Insider In Full: Coronavirus: The biggest insured loss in history?
After a rout that started in February and ran for most of March, financial markets have stabilised thanks to government stimulus and signs of flattening curves in many major economies...
But the easing of fears for (re)insurers on the asset side of the balance sheet has been cancelled out by a sharp deterioration in the industry's private assumptions about the scale of underwriting losses.
Following a week of conversations with senior industry figures, we would stress four central points where the picture has shifted:
- Quantum: Talk of coronavirus as the biggest insured loss event in history is now relatively common, with a number of sources pointing to an $80bn-$100bn total, and few now believing that it will generate claims below the $40bn that came from the World Trade Center.
- SME cat: The significant ramp-up in loss expectations primarily reflects the realisation that there is a more widespread issue than initially thought around the breadth of BI cover on SME policies, making a highly asymmetrical loss by country and by insurer increasingly likely.
- Treaty T&Cs: Reinsurers are getting ready to draw the battle lines to resist these property claims, creating an escalating risk of an asymmetrical loss between insurers and reinsurers.
- Retro trapping: Despite the brewing fight on wordings between insurers and reinsurers, which is likely to take years to resolve, there is enough fear around losses on the reinsurer side that some carriers intend to aggressively trap collateralised retro (roughly 60 percent of the market).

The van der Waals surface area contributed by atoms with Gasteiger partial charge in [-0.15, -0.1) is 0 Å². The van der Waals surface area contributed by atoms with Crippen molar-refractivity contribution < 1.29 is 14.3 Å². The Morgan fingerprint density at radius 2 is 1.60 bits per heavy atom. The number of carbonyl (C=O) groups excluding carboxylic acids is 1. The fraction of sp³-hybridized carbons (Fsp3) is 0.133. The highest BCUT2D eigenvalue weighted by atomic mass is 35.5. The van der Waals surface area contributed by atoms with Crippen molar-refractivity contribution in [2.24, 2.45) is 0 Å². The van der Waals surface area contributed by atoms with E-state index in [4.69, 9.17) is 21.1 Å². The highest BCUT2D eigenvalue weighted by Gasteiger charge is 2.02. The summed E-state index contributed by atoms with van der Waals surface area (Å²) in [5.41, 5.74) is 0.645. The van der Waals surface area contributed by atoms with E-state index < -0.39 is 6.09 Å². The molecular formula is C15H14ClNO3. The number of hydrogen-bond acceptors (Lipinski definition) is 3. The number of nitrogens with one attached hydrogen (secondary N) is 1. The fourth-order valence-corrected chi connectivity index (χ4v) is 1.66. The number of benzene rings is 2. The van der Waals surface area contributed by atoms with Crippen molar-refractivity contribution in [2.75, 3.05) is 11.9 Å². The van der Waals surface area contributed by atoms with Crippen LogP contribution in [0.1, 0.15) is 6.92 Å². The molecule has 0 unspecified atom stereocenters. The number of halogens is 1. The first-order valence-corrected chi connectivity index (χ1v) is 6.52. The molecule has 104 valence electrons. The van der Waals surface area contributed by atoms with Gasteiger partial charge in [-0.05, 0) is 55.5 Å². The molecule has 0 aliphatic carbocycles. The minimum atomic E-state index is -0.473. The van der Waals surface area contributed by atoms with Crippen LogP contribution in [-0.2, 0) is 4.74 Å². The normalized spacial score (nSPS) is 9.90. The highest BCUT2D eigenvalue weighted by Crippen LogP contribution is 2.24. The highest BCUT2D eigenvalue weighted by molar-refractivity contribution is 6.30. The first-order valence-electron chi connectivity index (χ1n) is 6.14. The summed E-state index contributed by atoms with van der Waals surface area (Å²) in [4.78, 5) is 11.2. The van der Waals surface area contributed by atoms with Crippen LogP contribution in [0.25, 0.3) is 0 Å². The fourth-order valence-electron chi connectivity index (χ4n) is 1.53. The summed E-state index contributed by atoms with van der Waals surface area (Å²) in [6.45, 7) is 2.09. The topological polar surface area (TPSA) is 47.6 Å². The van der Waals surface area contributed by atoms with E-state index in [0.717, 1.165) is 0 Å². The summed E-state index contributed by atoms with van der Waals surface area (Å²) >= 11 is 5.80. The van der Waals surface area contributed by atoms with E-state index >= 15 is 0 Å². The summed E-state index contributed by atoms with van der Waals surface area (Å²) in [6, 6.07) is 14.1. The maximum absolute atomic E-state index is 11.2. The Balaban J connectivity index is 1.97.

Even 10-14 days ago the sector was still talking about a medium-sized US hurricane as a reasonable proxy for the event, but the idea that this is an Irma-sized ($33bn) event has been dropped entirely.
"The mood change is stark," a senior broking source said.
We have described it as a fool's game in the past to try to estimate the insured losses of storms that are days away from landfall. And coronavirus is a much more complex event – it operates across multiple lines of business and countries, is poorly modelled, and interacts with myriad different wordings and regulatory and judicial approaches – only multiplying the folly.
All of our sources were also working from different scenarios for the duration and scale of the disease, as well as the depth and length of the recession. And they were also building the loss differently from its component parts (event cancellation, property, credit, mortgage, liability lines etc).
However, directionally it was clear that Covid-19 is developing into a loss to rival in scale anything we have seen before, and one which will exceed everything we have seen before in complexity.
Universally sources were more bearish than they had been, and the loose ranges they offered were higher. Furthermore, the tendency to describe this event as bigger than Katrina ($80bn) was widespread.
"It is obvious it is the worst [insured loss] ever – even in the best-case scenario," one reinsurance source said.
An important corrective to these perspectives is that at a generalised industry level there is an incentive for the bad news to be exaggerated – particularly given that right now the sector has a target on its back – but the assessment does seem to be shared by senior reinsurance broking sources.
And it is further understood that the private messaging at senior management meetings in some cases is the same.
Mounting loss fears reflect increased awareness of the breadth of the wording in SME property and commercial package policies, with more coverage afforded to clients for denial of access resulting from government action than had previously been understood.